The Tax Laws (Amendment) Bill, 2020 was published on 30 March 2020 (the Bill) to make amendments to tax-related laws in Kenya including the Income Tax Act (CAP 470), the Value Added Tax Act, 2013, the Miscellaneous Fees and Levies Act, 2015 and the Excise Duty Act, 2015. The National Assembly will, on 8 April 2020, consider and vote on the Bill and forward it for assent to the President.


6 April 20

The Bill was expected to bring in the measures set out in the President’s address of 25 March 2020, and which we advised you on through our earlier Legal Alert (Highlights of the Covid-19 Tax Measures). However, it is surprising to note that the Bill has far-reaching tax measures introducing a large number of tax changes and in particular, removing a large number of VAT exemptions on essential goods and services such as medicines and agricultural inputs. While it is appreciated that the introduction of tax reliefs to the Kenyan taxpayers would have resulted in revenue deficits for the Kenyan Government, which need to be recovered through the introduction of new measures, it is concerning that the proposed tax increase measures have been put together hastily. The measures also risk receiving inadequate public participation, which would normally be the case, with a Finance Bill introduced through the regular public finance cycles.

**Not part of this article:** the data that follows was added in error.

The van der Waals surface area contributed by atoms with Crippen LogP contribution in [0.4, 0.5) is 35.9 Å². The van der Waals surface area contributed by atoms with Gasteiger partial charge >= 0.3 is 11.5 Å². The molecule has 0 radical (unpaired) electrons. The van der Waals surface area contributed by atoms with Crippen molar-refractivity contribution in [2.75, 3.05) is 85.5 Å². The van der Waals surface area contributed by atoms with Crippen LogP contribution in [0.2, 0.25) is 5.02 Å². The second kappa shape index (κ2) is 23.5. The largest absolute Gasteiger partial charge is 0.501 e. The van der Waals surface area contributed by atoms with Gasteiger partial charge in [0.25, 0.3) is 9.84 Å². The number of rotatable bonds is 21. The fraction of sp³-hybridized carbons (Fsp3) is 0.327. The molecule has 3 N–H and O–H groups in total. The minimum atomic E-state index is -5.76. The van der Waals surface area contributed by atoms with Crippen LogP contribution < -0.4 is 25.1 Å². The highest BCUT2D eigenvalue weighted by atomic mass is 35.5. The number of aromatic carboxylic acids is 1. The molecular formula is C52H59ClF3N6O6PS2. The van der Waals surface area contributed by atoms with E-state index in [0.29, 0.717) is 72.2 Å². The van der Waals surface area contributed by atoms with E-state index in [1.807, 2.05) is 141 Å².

In our view, therefore, it would be preferable for the Government to pass the emergency measures intended to mitigate the effects of COVID-19 first, and to expose the far-reaching tax measures to adequate public participation as required by the Constitution of Kenya.

The Bill further proposes to make significant changes to Kenya’s tax landscape, particularly by overhauling the investment deduction regime under the Income Tax Act and by expanding the items that are subject to VAT, which was previously exempted supplies. The Bill further proposes to reduce the marginal tax rate on Pay As You Earn (PAYE) from 30 percent to 25 percent in addition to cushioning low-income employees by increasing the tax-free income to KES 24,000 (approx. USD 226).

We have put together a comprehensive overview of the key proposed amendments in the Bill.

Should you require more information, please do not hesitate to contact Daniel Ngumy or Kenneth Njuguna.

The content of this alert is intended to be of general use only and should not be relied upon without seeking specific legal advice on any matter.